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This weekend we were mightily blessed as the guests of special friends. (Yes, Annette – you are a very special friend) With a hectic work schedule for me, babysitting for grandbabies as needed, and planning for our vacation, free time is rather difficult and precious. So it was tremendous joy to be invited to dinner with our friends. As they are always fun to be with, we anticipated we would once again have an enjoyable evening. And of course, we did! Stepping into their home is to feel at home! Their lovely home is a slice of Italy right here in Florida – and their warm welcomes and fabulous meals are lovingly shared in true Italian style. Our host grilled the main course to perfection while we chatted around the table. That began a sumptuous dinner of tomato salad, fried zucchinis, roasted potatoes, steaks,, delightful wine, homemade stuffed breads (Annette I need your recipes!) that were a meal in themselves – a dinner to rival any four or five star restaurant! Desert was an assortment of Italian pasties with steaming cups of espresso and frosted glasses of limoncello!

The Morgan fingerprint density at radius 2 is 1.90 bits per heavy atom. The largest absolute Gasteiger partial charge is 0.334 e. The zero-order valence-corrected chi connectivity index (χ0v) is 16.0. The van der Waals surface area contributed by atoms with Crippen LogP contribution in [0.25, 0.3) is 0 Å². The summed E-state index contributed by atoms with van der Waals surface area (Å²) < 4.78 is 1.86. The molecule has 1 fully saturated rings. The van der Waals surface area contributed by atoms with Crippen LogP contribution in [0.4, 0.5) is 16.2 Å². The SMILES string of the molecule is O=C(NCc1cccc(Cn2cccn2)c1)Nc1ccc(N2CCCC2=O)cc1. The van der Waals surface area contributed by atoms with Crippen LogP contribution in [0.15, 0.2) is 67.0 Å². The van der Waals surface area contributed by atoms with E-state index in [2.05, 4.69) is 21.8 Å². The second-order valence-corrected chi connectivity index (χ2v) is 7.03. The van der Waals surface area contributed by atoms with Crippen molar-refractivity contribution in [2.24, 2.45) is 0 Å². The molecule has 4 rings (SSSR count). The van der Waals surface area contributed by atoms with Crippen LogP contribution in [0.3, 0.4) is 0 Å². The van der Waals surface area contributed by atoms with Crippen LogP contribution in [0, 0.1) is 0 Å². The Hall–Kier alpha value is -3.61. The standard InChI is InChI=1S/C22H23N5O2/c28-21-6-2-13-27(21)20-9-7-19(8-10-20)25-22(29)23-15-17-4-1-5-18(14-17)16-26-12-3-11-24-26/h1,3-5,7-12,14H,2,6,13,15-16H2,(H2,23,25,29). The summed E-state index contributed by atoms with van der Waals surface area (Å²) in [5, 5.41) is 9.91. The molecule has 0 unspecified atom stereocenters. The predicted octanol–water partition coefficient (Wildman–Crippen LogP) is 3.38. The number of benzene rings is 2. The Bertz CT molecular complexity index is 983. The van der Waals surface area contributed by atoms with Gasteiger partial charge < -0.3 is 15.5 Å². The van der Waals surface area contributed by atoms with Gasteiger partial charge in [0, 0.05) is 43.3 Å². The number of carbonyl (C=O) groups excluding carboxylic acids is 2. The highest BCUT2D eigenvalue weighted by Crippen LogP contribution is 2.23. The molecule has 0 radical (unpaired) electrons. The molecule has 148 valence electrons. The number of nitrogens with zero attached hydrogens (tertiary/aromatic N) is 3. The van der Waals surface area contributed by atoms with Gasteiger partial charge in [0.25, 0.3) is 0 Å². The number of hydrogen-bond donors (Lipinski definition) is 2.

But it is the good conversation, the exchange of stories, laughter, and family that makes this the beautiful home it is! Talk of home, family, and of course Itri, and again the evening turns into the wee hours! Especially as we plan our meeting together in about 3 weeks in Itri! Their trip will have them turn southward to visit family while ours will take us northward to Milano but it is the anticipation of time together in Itri that excites us all. For it is Itri that is always central in everything we know now – a beginning, a middle, and an end to our plans and hopes and dreams – it is home!